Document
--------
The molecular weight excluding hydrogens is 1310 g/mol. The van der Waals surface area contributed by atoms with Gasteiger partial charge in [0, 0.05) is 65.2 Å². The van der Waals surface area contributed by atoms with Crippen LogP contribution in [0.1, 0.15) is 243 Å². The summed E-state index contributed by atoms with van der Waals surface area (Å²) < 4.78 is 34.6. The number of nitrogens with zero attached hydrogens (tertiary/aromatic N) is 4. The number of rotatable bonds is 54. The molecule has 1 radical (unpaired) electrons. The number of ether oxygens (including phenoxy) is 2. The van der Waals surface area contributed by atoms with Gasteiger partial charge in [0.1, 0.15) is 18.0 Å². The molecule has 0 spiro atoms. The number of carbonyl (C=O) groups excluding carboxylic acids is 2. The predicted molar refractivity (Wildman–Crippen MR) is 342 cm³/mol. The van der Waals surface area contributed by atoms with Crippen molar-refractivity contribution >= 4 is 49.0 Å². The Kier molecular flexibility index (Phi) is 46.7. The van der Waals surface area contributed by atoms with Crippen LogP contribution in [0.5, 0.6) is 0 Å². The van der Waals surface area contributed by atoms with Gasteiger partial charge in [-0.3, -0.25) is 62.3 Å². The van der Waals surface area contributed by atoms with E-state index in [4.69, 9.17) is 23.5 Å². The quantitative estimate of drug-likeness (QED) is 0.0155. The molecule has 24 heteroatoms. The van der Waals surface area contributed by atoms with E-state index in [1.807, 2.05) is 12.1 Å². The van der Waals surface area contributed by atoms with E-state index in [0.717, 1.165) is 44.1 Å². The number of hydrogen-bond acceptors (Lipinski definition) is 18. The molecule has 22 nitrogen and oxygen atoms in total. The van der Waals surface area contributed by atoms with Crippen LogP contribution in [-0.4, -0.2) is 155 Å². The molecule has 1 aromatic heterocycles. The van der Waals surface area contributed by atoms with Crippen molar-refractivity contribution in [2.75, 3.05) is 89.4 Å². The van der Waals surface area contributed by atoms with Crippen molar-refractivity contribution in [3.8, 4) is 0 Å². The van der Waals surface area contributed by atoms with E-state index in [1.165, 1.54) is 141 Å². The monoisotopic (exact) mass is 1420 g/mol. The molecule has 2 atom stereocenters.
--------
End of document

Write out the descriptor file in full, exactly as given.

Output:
The molecular weight excluding hydrogens is 1310 g/mol. The van der Waals surface area contributed by atoms with Gasteiger partial charge in [0, 0.05) is 65.2 Å². The van der Waals surface area contributed by atoms with Crippen LogP contribution in [0.1, 0.15) is 243 Å². The summed E-state index contributed by atoms with van der Waals surface area (Å²) < 4.78 is 34.6. The number of nitrogens with zero attached hydrogens (tertiary/aromatic N) is 4. The number of rotatable bonds is 54. The molecule has 1 radical (unpaired) electrons. The number of ether oxygens (including phenoxy) is 2. The van der Waals surface area contributed by atoms with Gasteiger partial charge in [0.1, 0.15) is 18.0 Å². The molecule has 0 spiro atoms. The number of carbonyl (C=O) groups excluding carboxylic acids is 2. The predicted molar refractivity (Wildman–Crippen MR) is 342 cm³/mol. The van der Waals surface area contributed by atoms with Crippen molar-refractivity contribution >= 4 is 49.0 Å². The Kier molecular flexibility index (Phi) is 46.7. The van der Waals surface area contributed by atoms with Crippen LogP contribution in [0.5, 0.6) is 0 Å². The van der Waals surface area contributed by atoms with Gasteiger partial charge in [-0.3, -0.25) is 62.3 Å². The van der Waals surface area contributed by atoms with E-state index in [4.69, 9.17) is 23.5 Å². The quantitative estimate of drug-likeness (QED) is 0.0155. The molecule has 24 heteroatoms. The van der Waals surface area contributed by atoms with E-state index in [1.807, 2.05) is 12.1 Å². The van der Waals surface area contributed by atoms with E-state index in [0.717, 1.165) is 44.1 Å². The number of hydrogen-bond acceptors (Lipinski definition) is 18. The molecule has 22 nitrogen and oxygen atoms in total. The van der Waals surface area contributed by atoms with Crippen LogP contribution in [-0.4, -0.2) is 155 Å². The molecule has 1 aromatic heterocycles. The van der Waals surface area contributed by atoms with Crippen molar-refractivity contribution in [2.75, 3.05) is 89.4 Å². The van der Waals surface area contributed by atoms with Crippen molar-refractivity contribution in [3.8, 4) is 0 Å². The van der Waals surface area contributed by atoms with E-state index in [1.165, 1.54) is 141 Å². The monoisotopic (exact) mass is 1420 g/mol. The molecule has 2 atom stereocenters.